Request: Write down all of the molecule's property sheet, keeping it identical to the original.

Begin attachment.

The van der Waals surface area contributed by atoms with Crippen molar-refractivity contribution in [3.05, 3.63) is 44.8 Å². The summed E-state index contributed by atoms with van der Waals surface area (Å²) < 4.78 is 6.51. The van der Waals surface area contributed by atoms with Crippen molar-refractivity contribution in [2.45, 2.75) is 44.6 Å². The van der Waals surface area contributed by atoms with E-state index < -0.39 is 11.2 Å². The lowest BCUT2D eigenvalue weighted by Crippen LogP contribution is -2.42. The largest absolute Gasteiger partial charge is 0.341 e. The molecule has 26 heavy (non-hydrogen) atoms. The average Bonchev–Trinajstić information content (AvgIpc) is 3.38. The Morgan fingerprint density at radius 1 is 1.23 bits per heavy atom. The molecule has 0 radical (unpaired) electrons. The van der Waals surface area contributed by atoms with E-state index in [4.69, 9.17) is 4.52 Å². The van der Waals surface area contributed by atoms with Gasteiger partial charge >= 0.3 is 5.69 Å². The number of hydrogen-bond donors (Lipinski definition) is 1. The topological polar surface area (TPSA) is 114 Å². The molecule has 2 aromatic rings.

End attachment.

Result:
The van der Waals surface area contributed by atoms with Crippen molar-refractivity contribution in [3.05, 3.63) is 44.8 Å². The summed E-state index contributed by atoms with van der Waals surface area (Å²) < 4.78 is 6.51. The van der Waals surface area contributed by atoms with Crippen molar-refractivity contribution in [2.45, 2.75) is 44.6 Å². The van der Waals surface area contributed by atoms with E-state index < -0.39 is 11.2 Å². The lowest BCUT2D eigenvalue weighted by Crippen LogP contribution is -2.42. The largest absolute Gasteiger partial charge is 0.341 e. The molecule has 26 heavy (non-hydrogen) atoms. The average Bonchev–Trinajstić information content (AvgIpc) is 3.38. The Morgan fingerprint density at radius 1 is 1.23 bits per heavy atom. The molecule has 0 radical (unpaired) electrons. The van der Waals surface area contributed by atoms with E-state index in [4.69, 9.17) is 4.52 Å². The van der Waals surface area contributed by atoms with Gasteiger partial charge >= 0.3 is 5.69 Å². The number of hydrogen-bond donors (Lipinski definition) is 1. The topological polar surface area (TPSA) is 114 Å². The molecule has 2 aromatic rings.